India did not have a healthy corporate culture for decades. The Government used to spoon-feed selected established corporate houses through public sector bank loans and if businesses fail, public sector banks which run on taxpayer’s money had to bear losses. Several Indian companies were defaulting on their loans intensely because initially there was no law to dissolve their companies. The promoters were sure that the management of the company will not go out of their hands. They took loans from the government banks by bribing the employees with the intention of never returning the loan back. Since India brought the Insolvency and Bankruptcy Code, companies are now running after the banks to pay back their dues, because the IBC rules barred promoters of companies that are classified as non-performing assets (NPAs) from bidding for these companies.
Banks have recovered a total of 1.1 lakh crore from defaulters who were unwilling to pay earlier. If the defaulter goes through IBC process, the promoters will lose control and could not even bid for their own company. The fear to lose control over management is making the promoters pay loans. “It would be wrong to say that all the cases are withdrawn because the debtor pays up, but we are seeing that dues are cleared in a large number of cases once a case is filed, “said a senior government official. So far 977 cases have been filed in National Company Law Tribunal (NCLT) where lenders led by banks or operational creditors such as suppliers initiated the process. This fiscal year, public sector banks are aiming to recover 1.8 lakh crore which is two and half times more than the last fiscal year.
The cases admitted in NCLT are needed to be solved within 180-270 days. This puts pressure on companies and resolution board to do things in targeted time period. Time lag has been major problem of Indian judiciary for long and the government has solved this problem in corporate resolutions by putting a time constraint of 180 days with 90 days extension allowed. “Probably, India is the only country where the process has to be completed in a time-bound manner. In the coming months, situation will improve,” said Insolvency and Bankruptcy Board of India (IBBI) chairman MS Sahoo.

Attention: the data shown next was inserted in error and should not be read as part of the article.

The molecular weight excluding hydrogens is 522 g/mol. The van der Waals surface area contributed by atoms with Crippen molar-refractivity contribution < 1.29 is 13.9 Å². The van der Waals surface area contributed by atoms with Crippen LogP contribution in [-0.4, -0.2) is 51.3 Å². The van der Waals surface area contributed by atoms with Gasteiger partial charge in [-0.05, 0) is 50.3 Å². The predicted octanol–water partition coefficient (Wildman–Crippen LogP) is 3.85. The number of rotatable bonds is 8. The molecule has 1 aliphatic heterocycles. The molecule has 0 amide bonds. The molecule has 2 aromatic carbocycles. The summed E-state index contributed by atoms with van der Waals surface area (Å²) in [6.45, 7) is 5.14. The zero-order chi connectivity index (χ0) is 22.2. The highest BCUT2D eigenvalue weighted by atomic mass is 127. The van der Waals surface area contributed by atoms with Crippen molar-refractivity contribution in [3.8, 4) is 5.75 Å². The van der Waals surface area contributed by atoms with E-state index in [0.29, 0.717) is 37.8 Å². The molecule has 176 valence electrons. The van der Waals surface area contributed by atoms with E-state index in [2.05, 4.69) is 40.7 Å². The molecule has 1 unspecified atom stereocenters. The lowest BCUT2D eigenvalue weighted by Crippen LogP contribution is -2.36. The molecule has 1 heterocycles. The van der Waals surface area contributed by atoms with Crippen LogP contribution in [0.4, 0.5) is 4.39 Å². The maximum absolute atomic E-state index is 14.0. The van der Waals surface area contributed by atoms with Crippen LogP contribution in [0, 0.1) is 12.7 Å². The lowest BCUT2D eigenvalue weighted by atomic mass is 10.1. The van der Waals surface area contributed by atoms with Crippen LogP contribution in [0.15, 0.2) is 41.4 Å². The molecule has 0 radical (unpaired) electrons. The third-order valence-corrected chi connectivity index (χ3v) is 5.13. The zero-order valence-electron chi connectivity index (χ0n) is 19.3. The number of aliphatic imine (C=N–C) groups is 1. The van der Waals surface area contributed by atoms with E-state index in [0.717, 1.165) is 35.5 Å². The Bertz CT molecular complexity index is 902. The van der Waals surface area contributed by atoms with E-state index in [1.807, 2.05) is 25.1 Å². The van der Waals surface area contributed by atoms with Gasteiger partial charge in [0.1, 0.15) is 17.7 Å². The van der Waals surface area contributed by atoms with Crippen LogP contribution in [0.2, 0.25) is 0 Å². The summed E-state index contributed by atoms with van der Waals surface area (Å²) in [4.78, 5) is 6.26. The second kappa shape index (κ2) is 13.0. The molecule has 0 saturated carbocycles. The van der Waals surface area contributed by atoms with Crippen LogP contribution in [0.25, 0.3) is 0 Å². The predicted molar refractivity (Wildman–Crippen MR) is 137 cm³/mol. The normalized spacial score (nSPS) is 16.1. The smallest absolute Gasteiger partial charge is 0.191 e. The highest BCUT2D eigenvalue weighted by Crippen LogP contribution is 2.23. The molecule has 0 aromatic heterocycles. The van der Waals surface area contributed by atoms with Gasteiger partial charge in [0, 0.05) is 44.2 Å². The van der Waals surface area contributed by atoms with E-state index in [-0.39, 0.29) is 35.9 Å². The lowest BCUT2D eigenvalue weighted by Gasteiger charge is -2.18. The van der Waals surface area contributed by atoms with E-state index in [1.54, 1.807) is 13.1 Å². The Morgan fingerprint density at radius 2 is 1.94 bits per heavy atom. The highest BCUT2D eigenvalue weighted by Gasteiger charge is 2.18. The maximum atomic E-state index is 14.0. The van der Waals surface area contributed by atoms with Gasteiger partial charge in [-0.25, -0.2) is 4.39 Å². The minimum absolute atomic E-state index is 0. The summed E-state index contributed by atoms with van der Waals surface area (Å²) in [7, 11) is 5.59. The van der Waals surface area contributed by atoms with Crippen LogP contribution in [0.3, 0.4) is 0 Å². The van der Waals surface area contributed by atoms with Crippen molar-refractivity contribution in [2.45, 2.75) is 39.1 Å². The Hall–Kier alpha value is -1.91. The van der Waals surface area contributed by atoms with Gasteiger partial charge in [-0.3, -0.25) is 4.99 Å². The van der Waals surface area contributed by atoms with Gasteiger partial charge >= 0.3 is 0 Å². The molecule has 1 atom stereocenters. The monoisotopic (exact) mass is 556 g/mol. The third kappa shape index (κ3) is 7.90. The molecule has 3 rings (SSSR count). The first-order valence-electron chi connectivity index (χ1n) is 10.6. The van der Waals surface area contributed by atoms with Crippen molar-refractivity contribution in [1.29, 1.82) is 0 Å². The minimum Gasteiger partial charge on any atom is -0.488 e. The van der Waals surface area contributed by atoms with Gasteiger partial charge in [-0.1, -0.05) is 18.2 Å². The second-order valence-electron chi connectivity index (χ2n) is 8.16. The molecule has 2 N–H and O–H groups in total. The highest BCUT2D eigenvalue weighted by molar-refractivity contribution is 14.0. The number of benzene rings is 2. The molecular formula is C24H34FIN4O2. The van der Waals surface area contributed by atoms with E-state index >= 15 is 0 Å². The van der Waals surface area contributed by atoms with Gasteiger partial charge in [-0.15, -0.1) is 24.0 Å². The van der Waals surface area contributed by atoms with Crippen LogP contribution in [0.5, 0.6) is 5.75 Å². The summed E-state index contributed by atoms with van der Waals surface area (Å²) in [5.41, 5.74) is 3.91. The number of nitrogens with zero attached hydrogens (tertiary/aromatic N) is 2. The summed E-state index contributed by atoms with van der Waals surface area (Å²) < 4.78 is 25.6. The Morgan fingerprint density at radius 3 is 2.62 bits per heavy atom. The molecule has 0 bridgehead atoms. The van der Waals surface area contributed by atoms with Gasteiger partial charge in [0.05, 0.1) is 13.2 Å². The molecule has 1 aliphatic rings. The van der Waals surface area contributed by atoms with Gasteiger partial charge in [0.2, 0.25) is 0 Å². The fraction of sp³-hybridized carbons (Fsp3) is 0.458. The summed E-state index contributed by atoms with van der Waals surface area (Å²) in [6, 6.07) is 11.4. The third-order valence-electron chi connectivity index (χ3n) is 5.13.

Under the IBC law, National Company Law Tribunal (NCLT) has approved Tata Steel’s bid to acquire the bankrupt Bhushan steel. This is the second biggest dissolution of stressed assets by NCLT under the newly adopted Insolvency and Bankruptcy (IBC) Code. Anil Agrawal led Vedanta Resources was the first successful bidder under IBC. It took over the ownership of the bankrupt Electrosteel Steels for an aggregate amount of Rs 1,805 crore (USD 275.7 million) and an additional fund of Rs 3,515 crore (USD 536.9 million) by way of debt. The Bhushan Steel and Electrosteel were both among the first twelve companies which were referred by RBI to National Company Law Tribunal for proceedings under the Insolvency and Bankruptcy Code, the other being Essar Steel, Alok Industries, Amtek Auto etc.
The gross NPAs of all the banks in the country amounted around Rs. 8,40,958 crores in December, led by industry loans and followed by services and agricultural sectors. India has the second largest share of bad debts in the world with 9.6% gross NPA. Only Italy is ahead of us with 16.4 % of NPA, while other major countries like the US, China, and Japan have 1.1, 1.7, and 1.3 % of NPA (non performing assets) respectively. Earlier, exit from the business was one of the most tedious things to do, thanks to socialist business laws which were the hallmark of previous governments. These laws helped in creating large non-performing assets, which was the largest problem faced by the Indian government and the Reserve Bank of India in the previous decades. But then after this amendment, in 2018 India ranked 100th where as in 2017 it ranked 130th in the Ease of Doing Business Index.
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